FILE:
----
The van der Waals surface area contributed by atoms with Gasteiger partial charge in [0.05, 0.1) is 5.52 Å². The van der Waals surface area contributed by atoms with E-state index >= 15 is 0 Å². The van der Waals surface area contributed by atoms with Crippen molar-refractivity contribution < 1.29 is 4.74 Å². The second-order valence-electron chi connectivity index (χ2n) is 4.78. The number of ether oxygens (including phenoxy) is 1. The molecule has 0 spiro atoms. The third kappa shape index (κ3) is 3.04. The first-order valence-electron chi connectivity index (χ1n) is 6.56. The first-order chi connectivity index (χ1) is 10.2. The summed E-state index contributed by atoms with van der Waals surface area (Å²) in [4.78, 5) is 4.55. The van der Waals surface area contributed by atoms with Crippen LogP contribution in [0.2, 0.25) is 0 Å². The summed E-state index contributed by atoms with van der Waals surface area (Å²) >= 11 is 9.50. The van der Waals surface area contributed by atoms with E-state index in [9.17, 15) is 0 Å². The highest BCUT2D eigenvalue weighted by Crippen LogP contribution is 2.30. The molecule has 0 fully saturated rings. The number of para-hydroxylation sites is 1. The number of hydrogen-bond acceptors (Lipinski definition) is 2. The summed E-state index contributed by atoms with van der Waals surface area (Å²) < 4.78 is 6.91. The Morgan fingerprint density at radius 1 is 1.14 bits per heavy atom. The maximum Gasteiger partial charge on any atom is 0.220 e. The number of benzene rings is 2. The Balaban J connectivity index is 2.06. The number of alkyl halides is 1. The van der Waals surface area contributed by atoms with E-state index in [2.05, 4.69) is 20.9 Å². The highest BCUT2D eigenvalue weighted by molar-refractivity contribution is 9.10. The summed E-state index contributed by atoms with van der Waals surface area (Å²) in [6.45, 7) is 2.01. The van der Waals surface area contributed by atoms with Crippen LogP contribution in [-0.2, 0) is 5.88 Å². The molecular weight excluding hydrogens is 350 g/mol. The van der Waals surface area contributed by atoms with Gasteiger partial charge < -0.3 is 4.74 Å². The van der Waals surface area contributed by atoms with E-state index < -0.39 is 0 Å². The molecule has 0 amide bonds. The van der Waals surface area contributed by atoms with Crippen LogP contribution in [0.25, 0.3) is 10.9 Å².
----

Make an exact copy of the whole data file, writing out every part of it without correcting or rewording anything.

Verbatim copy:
The van der Waals surface area contributed by atoms with Gasteiger partial charge in [0.05, 0.1) is 5.52 Å². The van der Waals surface area contributed by atoms with E-state index >= 15 is 0 Å². The van der Waals surface area contributed by atoms with Crippen molar-refractivity contribution < 1.29 is 4.74 Å². The second-order valence-electron chi connectivity index (χ2n) is 4.78. The number of ether oxygens (including phenoxy) is 1. The molecule has 0 spiro atoms. The third kappa shape index (κ3) is 3.04. The first-order valence-electron chi connectivity index (χ1n) is 6.56. The first-order chi connectivity index (χ1) is 10.2. The summed E-state index contributed by atoms with van der Waals surface area (Å²) in [4.78, 5) is 4.55. The van der Waals surface area contributed by atoms with Crippen LogP contribution in [0.2, 0.25) is 0 Å². The summed E-state index contributed by atoms with van der Waals surface area (Å²) >= 11 is 9.50. The van der Waals surface area contributed by atoms with E-state index in [9.17, 15) is 0 Å². The highest BCUT2D eigenvalue weighted by Crippen LogP contribution is 2.30. The molecule has 0 fully saturated rings. The number of para-hydroxylation sites is 1. The number of hydrogen-bond acceptors (Lipinski definition) is 2. The summed E-state index contributed by atoms with van der Waals surface area (Å²) < 4.78 is 6.91. The Morgan fingerprint density at radius 1 is 1.14 bits per heavy atom. The maximum Gasteiger partial charge on any atom is 0.220 e. The number of benzene rings is 2. The Balaban J connectivity index is 2.06. The number of alkyl halides is 1. The van der Waals surface area contributed by atoms with E-state index in [2.05, 4.69) is 20.9 Å². The highest BCUT2D eigenvalue weighted by molar-refractivity contribution is 9.10. The summed E-state index contributed by atoms with van der Waals surface area (Å²) in [6.45, 7) is 2.01. The van der Waals surface area contributed by atoms with Crippen LogP contribution in [-0.2, 0) is 5.88 Å². The molecular weight excluding hydrogens is 350 g/mol. The van der Waals surface area contributed by atoms with Gasteiger partial charge < -0.3 is 4.74 Å². The van der Waals surface area contributed by atoms with E-state index < -0.39 is 0 Å². The molecule has 0 amide bonds. The van der Waals surface area contributed by atoms with Crippen LogP contribution in [0.25, 0.3) is 10.9 Å².